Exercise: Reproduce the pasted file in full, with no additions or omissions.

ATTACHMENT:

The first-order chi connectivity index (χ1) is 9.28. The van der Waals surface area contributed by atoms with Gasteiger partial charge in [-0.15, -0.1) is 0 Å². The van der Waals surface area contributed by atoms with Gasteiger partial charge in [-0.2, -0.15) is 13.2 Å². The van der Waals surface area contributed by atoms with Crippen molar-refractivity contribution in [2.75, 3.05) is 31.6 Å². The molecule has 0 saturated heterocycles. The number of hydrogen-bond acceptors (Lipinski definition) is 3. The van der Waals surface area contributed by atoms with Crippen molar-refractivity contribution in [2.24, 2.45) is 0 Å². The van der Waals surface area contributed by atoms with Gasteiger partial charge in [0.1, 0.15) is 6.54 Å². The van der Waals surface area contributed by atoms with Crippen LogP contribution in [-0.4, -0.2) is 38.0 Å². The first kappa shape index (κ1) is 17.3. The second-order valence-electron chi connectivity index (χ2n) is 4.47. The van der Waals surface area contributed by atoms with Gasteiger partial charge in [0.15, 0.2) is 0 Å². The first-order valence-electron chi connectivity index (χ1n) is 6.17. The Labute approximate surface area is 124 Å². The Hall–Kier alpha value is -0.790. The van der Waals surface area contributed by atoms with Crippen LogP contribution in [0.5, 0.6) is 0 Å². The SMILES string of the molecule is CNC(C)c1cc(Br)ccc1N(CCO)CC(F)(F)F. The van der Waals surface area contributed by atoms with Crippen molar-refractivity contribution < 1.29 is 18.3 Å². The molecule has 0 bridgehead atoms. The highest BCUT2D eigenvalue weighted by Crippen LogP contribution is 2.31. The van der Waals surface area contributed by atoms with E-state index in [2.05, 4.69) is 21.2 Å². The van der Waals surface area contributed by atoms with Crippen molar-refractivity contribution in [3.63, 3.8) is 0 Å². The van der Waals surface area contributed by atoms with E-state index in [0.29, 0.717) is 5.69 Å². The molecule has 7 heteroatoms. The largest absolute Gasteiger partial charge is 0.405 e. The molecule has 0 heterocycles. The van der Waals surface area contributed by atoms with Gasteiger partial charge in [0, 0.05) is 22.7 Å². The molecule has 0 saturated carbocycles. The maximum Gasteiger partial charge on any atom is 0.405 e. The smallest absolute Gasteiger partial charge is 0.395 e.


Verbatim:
The first-order chi connectivity index (χ1) is 9.28. The van der Waals surface area contributed by atoms with Gasteiger partial charge in [-0.15, -0.1) is 0 Å². The van der Waals surface area contributed by atoms with Gasteiger partial charge in [-0.2, -0.15) is 13.2 Å². The van der Waals surface area contributed by atoms with Crippen molar-refractivity contribution in [2.75, 3.05) is 31.6 Å². The molecule has 0 saturated heterocycles. The number of hydrogen-bond acceptors (Lipinski definition) is 3. The van der Waals surface area contributed by atoms with Crippen molar-refractivity contribution in [2.24, 2.45) is 0 Å². The van der Waals surface area contributed by atoms with Gasteiger partial charge in [0.1, 0.15) is 6.54 Å². The van der Waals surface area contributed by atoms with Crippen LogP contribution in [-0.4, -0.2) is 38.0 Å². The first kappa shape index (κ1) is 17.3. The second-order valence-electron chi connectivity index (χ2n) is 4.47. The van der Waals surface area contributed by atoms with Gasteiger partial charge in [0.15, 0.2) is 0 Å². The first-order valence-electron chi connectivity index (χ1n) is 6.17. The Labute approximate surface area is 124 Å². The Hall–Kier alpha value is -0.790. The van der Waals surface area contributed by atoms with Crippen LogP contribution in [0.5, 0.6) is 0 Å². The SMILES string of the molecule is CNC(C)c1cc(Br)ccc1N(CCO)CC(F)(F)F. The van der Waals surface area contributed by atoms with Crippen molar-refractivity contribution < 1.29 is 18.3 Å². The molecule has 0 bridgehead atoms. The highest BCUT2D eigenvalue weighted by Crippen LogP contribution is 2.31. The van der Waals surface area contributed by atoms with E-state index in [2.05, 4.69) is 21.2 Å². The van der Waals surface area contributed by atoms with Crippen molar-refractivity contribution in [3.63, 3.8) is 0 Å². The van der Waals surface area contributed by atoms with E-state index in [0.29, 0.717) is 5.69 Å². The molecule has 7 heteroatoms. The largest absolute Gasteiger partial charge is 0.405 e. The molecule has 0 heterocycles. The van der Waals surface area contributed by atoms with Gasteiger partial charge in [0, 0.05) is 22.7 Å². The molecule has 0 saturated carbocycles. The maximum Gasteiger partial charge on any atom is 0.405 e. The smallest absolute Gasteiger partial charge is 0.395 e.